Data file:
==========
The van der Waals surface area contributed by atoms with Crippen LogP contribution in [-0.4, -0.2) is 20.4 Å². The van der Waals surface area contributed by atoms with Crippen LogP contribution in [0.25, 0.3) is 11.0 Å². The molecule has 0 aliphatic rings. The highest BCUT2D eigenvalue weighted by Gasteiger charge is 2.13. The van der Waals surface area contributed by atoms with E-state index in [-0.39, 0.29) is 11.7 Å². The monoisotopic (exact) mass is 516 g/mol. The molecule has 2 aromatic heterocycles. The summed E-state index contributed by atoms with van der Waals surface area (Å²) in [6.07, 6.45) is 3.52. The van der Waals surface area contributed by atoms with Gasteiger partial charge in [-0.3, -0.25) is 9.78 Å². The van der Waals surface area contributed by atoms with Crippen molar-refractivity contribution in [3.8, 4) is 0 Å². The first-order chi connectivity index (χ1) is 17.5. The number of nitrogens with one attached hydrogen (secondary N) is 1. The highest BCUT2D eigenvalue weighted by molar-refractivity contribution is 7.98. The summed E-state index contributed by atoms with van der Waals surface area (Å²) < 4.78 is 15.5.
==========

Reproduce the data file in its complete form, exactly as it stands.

The van der Waals surface area contributed by atoms with Crippen LogP contribution in [-0.4, -0.2) is 20.4 Å². The van der Waals surface area contributed by atoms with Crippen LogP contribution in [0.25, 0.3) is 11.0 Å². The molecule has 0 aliphatic rings. The highest BCUT2D eigenvalue weighted by Gasteiger charge is 2.13. The van der Waals surface area contributed by atoms with E-state index in [-0.39, 0.29) is 11.7 Å². The monoisotopic (exact) mass is 516 g/mol. The molecule has 2 aromatic heterocycles. The summed E-state index contributed by atoms with van der Waals surface area (Å²) in [6.07, 6.45) is 3.52. The van der Waals surface area contributed by atoms with Gasteiger partial charge in [-0.3, -0.25) is 9.78 Å². The van der Waals surface area contributed by atoms with Crippen molar-refractivity contribution in [3.8, 4) is 0 Å². The first-order chi connectivity index (χ1) is 17.5. The number of nitrogens with one attached hydrogen (secondary N) is 1. The highest BCUT2D eigenvalue weighted by molar-refractivity contribution is 7.98. The summed E-state index contributed by atoms with van der Waals surface area (Å²) < 4.78 is 15.5.